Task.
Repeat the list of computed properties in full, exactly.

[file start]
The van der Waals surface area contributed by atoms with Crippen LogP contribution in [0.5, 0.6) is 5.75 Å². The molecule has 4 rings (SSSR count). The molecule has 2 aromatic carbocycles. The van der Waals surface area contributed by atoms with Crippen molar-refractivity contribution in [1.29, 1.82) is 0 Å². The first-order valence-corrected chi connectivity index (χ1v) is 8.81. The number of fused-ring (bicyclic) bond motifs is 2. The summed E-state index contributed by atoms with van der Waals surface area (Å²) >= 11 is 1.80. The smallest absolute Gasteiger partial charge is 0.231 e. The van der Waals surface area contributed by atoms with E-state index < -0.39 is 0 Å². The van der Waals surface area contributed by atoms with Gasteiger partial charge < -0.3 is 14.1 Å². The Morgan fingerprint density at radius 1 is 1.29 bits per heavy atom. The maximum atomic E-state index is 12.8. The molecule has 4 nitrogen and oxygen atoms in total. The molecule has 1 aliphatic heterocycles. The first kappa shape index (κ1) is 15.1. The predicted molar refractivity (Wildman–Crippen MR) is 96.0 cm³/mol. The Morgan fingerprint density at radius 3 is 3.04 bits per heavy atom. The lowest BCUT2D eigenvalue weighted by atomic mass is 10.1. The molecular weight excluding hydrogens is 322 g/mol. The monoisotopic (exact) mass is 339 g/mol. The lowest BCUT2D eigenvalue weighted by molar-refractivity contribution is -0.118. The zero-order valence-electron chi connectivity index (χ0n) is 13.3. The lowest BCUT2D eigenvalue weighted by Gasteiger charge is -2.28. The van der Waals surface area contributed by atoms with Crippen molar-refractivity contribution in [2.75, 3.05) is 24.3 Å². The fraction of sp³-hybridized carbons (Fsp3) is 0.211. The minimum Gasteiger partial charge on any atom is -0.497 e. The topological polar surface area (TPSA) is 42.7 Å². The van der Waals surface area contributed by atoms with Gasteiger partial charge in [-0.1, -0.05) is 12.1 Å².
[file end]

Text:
The van der Waals surface area contributed by atoms with Crippen LogP contribution in [0.5, 0.6) is 5.75 Å². The molecule has 4 rings (SSSR count). The molecule has 2 aromatic carbocycles. The van der Waals surface area contributed by atoms with Crippen molar-refractivity contribution in [1.29, 1.82) is 0 Å². The first-order valence-corrected chi connectivity index (χ1v) is 8.81. The number of fused-ring (bicyclic) bond motifs is 2. The summed E-state index contributed by atoms with van der Waals surface area (Å²) >= 11 is 1.80. The smallest absolute Gasteiger partial charge is 0.231 e. The van der Waals surface area contributed by atoms with E-state index < -0.39 is 0 Å². The van der Waals surface area contributed by atoms with Gasteiger partial charge < -0.3 is 14.1 Å². The Morgan fingerprint density at radius 1 is 1.29 bits per heavy atom. The maximum atomic E-state index is 12.8. The molecule has 4 nitrogen and oxygen atoms in total. The molecule has 1 aliphatic heterocycles. The first kappa shape index (κ1) is 15.1. The predicted molar refractivity (Wildman–Crippen MR) is 96.0 cm³/mol. The Morgan fingerprint density at radius 3 is 3.04 bits per heavy atom. The lowest BCUT2D eigenvalue weighted by atomic mass is 10.1. The molecular weight excluding hydrogens is 322 g/mol. The monoisotopic (exact) mass is 339 g/mol. The lowest BCUT2D eigenvalue weighted by molar-refractivity contribution is -0.118. The zero-order valence-electron chi connectivity index (χ0n) is 13.3. The lowest BCUT2D eigenvalue weighted by Gasteiger charge is -2.28. The van der Waals surface area contributed by atoms with Crippen molar-refractivity contribution in [2.75, 3.05) is 24.3 Å². The fraction of sp³-hybridized carbons (Fsp3) is 0.211. The minimum Gasteiger partial charge on any atom is -0.497 e. The topological polar surface area (TPSA) is 42.7 Å². The van der Waals surface area contributed by atoms with Gasteiger partial charge in [-0.1, -0.05) is 12.1 Å².